In Character: Two

Posted by | September 19, 2012 | Writing | No Comments

The boy spends his time standing by the window in the front corner of the house staring north toward the street with the east corner window, sitting just out of alignment with the other, on his right. He stands with his left hand on the sil, motionless except for the faint sweep of his fingers tracing the grain of the wood nearly masked beneath the paint and his right hand perched, searching in the dust, between the frames of north and east, his palm to the north with his thumb holding place and the remainder of his fingers in the corner, out of sight between the white frames, reaching toward the dark blue of the walls made even darker by the confinement.

And when he’s not standing, staring with a curiosity as innocent and interested as the look on his face, motionless outside of his equally curious, equally innocent hands, he’s walking from whatever room he happens to find himself to that very spot where he’ll place his hands and rest and stare and focus north with the east on his right, his walk nonchalant and misdirected by turns and rooms unneeded along the way.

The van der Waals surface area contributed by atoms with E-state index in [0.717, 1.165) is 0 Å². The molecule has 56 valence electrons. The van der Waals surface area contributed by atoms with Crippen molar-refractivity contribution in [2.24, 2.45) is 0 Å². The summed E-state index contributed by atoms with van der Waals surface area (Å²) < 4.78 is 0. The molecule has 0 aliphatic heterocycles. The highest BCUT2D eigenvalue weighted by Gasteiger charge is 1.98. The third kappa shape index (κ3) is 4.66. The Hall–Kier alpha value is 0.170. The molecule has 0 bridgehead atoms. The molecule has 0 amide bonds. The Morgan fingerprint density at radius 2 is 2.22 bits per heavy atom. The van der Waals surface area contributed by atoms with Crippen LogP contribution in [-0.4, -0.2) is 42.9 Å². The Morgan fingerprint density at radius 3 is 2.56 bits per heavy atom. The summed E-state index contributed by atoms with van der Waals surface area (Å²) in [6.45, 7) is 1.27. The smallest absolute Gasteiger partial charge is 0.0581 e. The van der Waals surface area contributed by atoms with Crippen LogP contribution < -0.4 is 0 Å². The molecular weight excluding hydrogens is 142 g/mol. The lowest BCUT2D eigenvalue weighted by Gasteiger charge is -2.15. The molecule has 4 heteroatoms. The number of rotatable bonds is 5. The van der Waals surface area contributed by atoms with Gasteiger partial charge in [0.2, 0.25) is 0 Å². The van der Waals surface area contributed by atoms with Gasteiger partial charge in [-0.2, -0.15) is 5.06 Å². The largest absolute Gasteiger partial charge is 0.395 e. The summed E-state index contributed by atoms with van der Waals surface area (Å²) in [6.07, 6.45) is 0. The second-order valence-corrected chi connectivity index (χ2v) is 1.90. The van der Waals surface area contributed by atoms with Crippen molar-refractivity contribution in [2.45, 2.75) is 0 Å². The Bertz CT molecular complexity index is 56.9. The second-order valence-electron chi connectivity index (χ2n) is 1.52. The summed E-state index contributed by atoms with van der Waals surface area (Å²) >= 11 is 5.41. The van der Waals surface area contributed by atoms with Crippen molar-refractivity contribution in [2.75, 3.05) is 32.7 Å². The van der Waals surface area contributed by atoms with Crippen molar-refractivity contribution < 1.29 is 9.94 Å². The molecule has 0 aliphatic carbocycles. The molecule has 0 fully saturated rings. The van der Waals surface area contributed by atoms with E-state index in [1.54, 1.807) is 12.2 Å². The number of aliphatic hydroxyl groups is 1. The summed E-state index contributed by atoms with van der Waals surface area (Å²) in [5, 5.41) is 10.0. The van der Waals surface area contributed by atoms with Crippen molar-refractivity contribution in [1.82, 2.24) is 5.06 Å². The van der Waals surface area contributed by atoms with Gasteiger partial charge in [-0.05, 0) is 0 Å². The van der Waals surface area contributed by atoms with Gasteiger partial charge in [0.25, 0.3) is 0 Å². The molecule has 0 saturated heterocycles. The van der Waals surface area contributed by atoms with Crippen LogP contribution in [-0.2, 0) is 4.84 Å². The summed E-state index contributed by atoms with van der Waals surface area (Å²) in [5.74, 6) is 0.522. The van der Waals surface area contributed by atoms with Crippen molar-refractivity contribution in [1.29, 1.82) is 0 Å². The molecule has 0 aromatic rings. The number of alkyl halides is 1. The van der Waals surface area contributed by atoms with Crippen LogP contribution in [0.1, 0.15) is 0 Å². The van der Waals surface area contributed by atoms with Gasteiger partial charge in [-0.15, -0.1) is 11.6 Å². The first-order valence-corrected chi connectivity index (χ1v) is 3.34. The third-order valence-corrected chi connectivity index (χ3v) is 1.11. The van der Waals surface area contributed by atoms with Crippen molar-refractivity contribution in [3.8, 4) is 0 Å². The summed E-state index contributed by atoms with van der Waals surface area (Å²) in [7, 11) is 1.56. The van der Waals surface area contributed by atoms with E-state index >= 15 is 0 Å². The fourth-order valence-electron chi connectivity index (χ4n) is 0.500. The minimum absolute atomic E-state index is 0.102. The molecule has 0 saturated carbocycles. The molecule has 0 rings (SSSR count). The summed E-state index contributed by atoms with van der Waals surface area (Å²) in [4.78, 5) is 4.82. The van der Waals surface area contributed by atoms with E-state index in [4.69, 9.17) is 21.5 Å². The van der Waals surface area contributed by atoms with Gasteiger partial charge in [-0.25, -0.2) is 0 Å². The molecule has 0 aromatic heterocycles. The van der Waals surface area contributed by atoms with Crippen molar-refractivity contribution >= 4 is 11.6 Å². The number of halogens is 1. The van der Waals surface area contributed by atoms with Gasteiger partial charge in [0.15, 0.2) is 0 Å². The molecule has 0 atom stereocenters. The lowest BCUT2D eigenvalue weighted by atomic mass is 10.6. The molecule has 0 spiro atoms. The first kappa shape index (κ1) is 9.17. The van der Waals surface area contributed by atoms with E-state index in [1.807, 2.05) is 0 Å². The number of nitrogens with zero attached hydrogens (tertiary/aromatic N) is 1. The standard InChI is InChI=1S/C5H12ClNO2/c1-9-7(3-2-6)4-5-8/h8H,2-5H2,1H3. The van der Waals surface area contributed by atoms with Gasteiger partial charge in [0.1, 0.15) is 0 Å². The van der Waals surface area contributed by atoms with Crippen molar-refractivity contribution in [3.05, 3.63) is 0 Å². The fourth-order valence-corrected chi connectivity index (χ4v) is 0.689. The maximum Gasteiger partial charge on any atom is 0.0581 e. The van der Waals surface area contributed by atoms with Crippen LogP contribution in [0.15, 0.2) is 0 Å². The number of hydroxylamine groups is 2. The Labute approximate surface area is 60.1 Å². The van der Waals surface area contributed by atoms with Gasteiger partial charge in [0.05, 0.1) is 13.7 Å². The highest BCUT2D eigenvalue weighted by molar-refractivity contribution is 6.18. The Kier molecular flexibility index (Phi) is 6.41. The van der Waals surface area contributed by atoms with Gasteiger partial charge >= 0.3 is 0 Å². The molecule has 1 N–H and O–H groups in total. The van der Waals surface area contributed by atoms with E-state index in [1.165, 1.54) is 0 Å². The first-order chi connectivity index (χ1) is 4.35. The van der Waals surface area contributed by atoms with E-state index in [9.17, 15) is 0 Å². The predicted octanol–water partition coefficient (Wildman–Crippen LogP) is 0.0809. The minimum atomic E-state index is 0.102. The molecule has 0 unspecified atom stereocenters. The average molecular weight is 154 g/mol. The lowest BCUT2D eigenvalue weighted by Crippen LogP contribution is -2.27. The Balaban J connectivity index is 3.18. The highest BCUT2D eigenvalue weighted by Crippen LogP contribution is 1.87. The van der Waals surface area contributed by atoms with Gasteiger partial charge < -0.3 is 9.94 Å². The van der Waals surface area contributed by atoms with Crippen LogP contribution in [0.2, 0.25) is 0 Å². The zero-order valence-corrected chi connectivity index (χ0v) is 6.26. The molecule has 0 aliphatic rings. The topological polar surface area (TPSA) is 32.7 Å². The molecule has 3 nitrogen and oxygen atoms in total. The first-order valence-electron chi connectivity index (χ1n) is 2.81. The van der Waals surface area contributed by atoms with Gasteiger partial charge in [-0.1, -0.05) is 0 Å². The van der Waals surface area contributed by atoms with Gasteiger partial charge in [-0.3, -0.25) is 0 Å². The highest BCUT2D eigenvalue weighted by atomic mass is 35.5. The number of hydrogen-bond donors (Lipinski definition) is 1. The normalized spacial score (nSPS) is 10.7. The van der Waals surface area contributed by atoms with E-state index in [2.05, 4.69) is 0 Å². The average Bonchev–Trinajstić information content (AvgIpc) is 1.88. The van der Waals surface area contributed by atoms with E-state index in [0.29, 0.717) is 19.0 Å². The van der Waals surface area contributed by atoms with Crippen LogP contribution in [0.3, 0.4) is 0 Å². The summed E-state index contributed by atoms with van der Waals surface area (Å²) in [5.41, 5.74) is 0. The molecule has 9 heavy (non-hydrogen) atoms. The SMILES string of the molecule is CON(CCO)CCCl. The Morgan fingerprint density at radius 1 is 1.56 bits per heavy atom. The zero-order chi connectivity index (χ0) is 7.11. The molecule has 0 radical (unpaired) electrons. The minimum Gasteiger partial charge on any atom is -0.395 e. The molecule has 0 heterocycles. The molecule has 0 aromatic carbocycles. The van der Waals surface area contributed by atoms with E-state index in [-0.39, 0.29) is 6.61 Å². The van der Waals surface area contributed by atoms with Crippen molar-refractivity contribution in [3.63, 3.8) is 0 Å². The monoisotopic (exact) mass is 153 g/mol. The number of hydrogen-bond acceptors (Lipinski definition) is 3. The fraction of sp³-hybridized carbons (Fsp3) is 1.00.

And if he’s neither walking nor standing and staring, but rather doing something completely unrelated but largely normal for a boy of 6 such as flipping with demanding rapidity through a book more for the sound produced than for the flipping itself, or shifting through his toys which rest with no sense of order beyond the disorder into which he has placed them, or searching through everything to find anything to do while knowing, as does everyone else around him, that nothing found will be suitable, the north facing corner window is in the back of his mind. A thought he doesn’t know is there.

The corner is his corner. The north facing window, with its east facing counterpart and its northeast shared corner, is his window. The street running perpendicular to the direction from which his window allows him to peer, distorted slightly by the sunken, blended viscosity of an aged pane, is his street. And while his corner gives him nothing more than something to wonder about, there he stand as quiet, as curious, and as content as ever. Doing nothing more than wondering.